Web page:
Fish– Fresh from Micronesia

First of all, many blessings to everyone that commented on my first blog regarding this issue without regards to whether you agree, understood, disagree or simply ignorant. I am humbled by the show of interest in this topic. I wasn’t really expecting that much feedback because I thought my blog was a mere tiny fraction of what’s out there on this issue but I was wrong. I am elated that I have some dear followers and readers. It’s just awesome! I thank you from the bottom of my heart.

I called this issue a “POTENT TOPIC” in my first blog but I will call it a Challenging Issue in this one. I promised I will not shy away from talking about it so long as it remains an issue for our beloved Chuukese. Nothing will come of it if we tabled it for the next generation ;). We must tackled it straight on. We must be Manned up and own this issue as people that do care about our Chuukese.

I must thank those of you that emailed me, texted me, and talked to me about keeping on bringing this issue up because I totally agree that when there is a problem, we must come together and talk about it so that we can find solutions for them.

I do not bring it up because I like to damn our Chuukese brethren, I brought it up because I want people to know that there is a problem and we all need to work on solving it. Leaving it in the dark won’t do anyone any favor, not for Pohnpeans neither for Yapese nor Kosraeans. Neither Marshallese nor Palauans.

I’ve come across Chuukese that identified themselves as from other places because they do not want the association with Chuuk. This to me is crazy because I didn’t see a point in it. But there are Chuukese that do that. I do not want my kids not to be proud of their Chuukese side. In fact, I want them to know they are Chuukese as well as Yapese. I want them to be proud of that.

We are all Micronesians in the eyes of other ethnicities. I chose to focus on my beloved Chuukese because they are the number one group that talked about on other medians and on Guam and in Hawaii. We cannot ignore that fact. The problem of course is not only isolated to them, I fully understand that.

Just the other day, my Samoan friend asked me this question when I told him I am a Yapese married to a Chuukese. He asked me why Chuukese are bad. I told him Chuukese are not bad at all, only a few did horrible stuff. But the few is too much to spoil the Chuukese name. That is the problem. Ignoring it won’t help clear the mis-conception.

In my first blog, I tried to lay out some contributors to this problem and I pointed to Jealousy, Cowardness and Machoism. In my second blog, I pointed to resources as a way of combatting the perception. In my second blog, I talked about Food Stamp and Housing or government assistance as some resources we can use but not dependent on them. We can utilize them temporarily to enable us to move ahead. In that blog, I pointed to my Chuukese friend’s words about Tiniken. She explained it this way, “Some Chuukese think of TINIKEN to include the ability to find and take advantage of all the benefits the government provides.” She implies dependency on these programs.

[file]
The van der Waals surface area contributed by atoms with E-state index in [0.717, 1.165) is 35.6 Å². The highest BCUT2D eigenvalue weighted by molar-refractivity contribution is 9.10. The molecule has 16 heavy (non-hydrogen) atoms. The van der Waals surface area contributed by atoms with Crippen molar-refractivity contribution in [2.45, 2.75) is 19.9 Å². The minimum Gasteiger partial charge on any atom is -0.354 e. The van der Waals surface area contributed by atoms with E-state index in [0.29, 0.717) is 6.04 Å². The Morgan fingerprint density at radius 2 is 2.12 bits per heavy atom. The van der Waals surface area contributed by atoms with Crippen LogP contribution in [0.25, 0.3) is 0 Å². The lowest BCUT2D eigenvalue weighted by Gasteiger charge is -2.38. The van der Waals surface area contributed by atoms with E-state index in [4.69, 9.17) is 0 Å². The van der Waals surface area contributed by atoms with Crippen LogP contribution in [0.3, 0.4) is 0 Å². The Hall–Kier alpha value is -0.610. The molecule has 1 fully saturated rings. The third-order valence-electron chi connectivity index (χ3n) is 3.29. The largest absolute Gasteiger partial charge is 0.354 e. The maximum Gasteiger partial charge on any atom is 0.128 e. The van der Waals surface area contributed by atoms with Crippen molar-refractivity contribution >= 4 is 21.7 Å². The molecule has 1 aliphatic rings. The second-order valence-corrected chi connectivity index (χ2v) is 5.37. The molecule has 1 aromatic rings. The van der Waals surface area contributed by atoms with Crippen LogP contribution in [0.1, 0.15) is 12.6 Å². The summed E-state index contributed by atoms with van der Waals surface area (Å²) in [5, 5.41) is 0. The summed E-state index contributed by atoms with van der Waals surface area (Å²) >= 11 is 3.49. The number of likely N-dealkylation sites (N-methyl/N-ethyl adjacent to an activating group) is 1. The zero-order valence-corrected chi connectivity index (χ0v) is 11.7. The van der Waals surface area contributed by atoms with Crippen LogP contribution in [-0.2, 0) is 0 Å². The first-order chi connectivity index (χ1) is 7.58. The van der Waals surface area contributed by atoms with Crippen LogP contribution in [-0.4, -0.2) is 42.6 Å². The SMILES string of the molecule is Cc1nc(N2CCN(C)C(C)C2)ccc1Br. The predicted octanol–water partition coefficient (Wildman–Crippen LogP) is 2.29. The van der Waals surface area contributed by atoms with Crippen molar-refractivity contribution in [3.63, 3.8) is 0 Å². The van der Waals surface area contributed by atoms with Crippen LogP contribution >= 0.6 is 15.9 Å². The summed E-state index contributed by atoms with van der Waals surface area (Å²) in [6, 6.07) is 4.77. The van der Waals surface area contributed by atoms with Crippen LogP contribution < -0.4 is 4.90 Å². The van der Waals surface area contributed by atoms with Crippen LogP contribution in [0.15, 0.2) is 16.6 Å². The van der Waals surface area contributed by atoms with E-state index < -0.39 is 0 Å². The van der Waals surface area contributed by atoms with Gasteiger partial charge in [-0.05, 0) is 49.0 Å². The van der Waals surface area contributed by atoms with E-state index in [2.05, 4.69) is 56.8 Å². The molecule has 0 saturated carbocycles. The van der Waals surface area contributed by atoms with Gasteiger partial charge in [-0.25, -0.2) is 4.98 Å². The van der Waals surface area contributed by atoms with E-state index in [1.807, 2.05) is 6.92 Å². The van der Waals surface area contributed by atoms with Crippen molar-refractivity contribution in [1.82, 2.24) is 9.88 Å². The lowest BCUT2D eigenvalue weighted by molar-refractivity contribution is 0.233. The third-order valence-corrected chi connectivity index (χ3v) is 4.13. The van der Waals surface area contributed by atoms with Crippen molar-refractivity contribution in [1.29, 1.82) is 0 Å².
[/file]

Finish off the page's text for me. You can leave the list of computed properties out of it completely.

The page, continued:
Imagine what would the people of Guam and even the government of Guam say if our folks start to move away from depedency on the government assistance and be out on their own. Would they still fight for stricter immigration laws in relation to FAS citizens? Would they still have an argument against the government of the United States that signed unto the Compacts with us?

I am sure if our people are not dependent on these government programs, at least not the majority, it would be not a problem for the state of Hawaii and the territory of Guam as well as other states to allow our people, those that really need it, to use those programs, i.e, open up food stamp for the small number of our people.

The problem is that they look at us as taking advantage of their resources, because they believed that many of us are on these programs. They think the reason why we come to their places is not to find jobs and educate ourselves but to be on these programs. If we can take that perception away by finding jobs and educate ourselves, then that is a less of an argument against our people. Remember, I said less of an argument because there are other factors out there beside resources and I am not ready to tackle those issues yet.

I highly seek your contribution in figuring out the issues/factors and what can we do as a people to fight this perception. Please point us to any resource(s) that is available to our people so that we can look at them and learn from them. Until next time, take it easy.